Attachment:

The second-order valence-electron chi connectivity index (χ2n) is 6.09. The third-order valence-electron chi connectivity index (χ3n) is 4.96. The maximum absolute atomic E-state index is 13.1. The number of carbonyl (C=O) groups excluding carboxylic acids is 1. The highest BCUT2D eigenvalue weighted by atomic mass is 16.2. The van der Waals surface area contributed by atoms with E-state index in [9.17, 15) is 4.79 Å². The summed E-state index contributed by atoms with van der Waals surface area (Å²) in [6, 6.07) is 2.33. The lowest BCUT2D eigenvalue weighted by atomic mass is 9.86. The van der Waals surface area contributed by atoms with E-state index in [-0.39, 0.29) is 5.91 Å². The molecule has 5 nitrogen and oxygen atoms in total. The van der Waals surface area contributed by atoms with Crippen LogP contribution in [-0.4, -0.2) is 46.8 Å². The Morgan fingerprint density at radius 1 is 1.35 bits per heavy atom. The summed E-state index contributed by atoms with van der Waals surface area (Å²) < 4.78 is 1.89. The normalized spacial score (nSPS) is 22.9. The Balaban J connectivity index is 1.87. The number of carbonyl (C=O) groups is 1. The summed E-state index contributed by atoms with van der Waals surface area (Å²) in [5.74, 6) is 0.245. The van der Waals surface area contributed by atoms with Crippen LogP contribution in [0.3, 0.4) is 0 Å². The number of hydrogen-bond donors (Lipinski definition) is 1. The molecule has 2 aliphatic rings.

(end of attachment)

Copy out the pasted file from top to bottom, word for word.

The second-order valence-electron chi connectivity index (χ2n) is 6.09. The third-order valence-electron chi connectivity index (χ3n) is 4.96. The maximum absolute atomic E-state index is 13.1. The number of carbonyl (C=O) groups excluding carboxylic acids is 1. The highest BCUT2D eigenvalue weighted by atomic mass is 16.2. The van der Waals surface area contributed by atoms with E-state index in [9.17, 15) is 4.79 Å². The summed E-state index contributed by atoms with van der Waals surface area (Å²) in [6, 6.07) is 2.33. The lowest BCUT2D eigenvalue weighted by atomic mass is 9.86. The van der Waals surface area contributed by atoms with E-state index in [-0.39, 0.29) is 5.91 Å². The molecule has 5 nitrogen and oxygen atoms in total. The van der Waals surface area contributed by atoms with Crippen LogP contribution in [-0.4, -0.2) is 46.8 Å². The Morgan fingerprint density at radius 1 is 1.35 bits per heavy atom. The summed E-state index contributed by atoms with van der Waals surface area (Å²) < 4.78 is 1.89. The normalized spacial score (nSPS) is 22.9. The Balaban J connectivity index is 1.87. The number of carbonyl (C=O) groups is 1. The summed E-state index contributed by atoms with van der Waals surface area (Å²) in [5.74, 6) is 0.245. The van der Waals surface area contributed by atoms with Crippen LogP contribution in [0.3, 0.4) is 0 Å². The number of hydrogen-bond donors (Lipinski definition) is 1. The molecule has 2 aliphatic rings.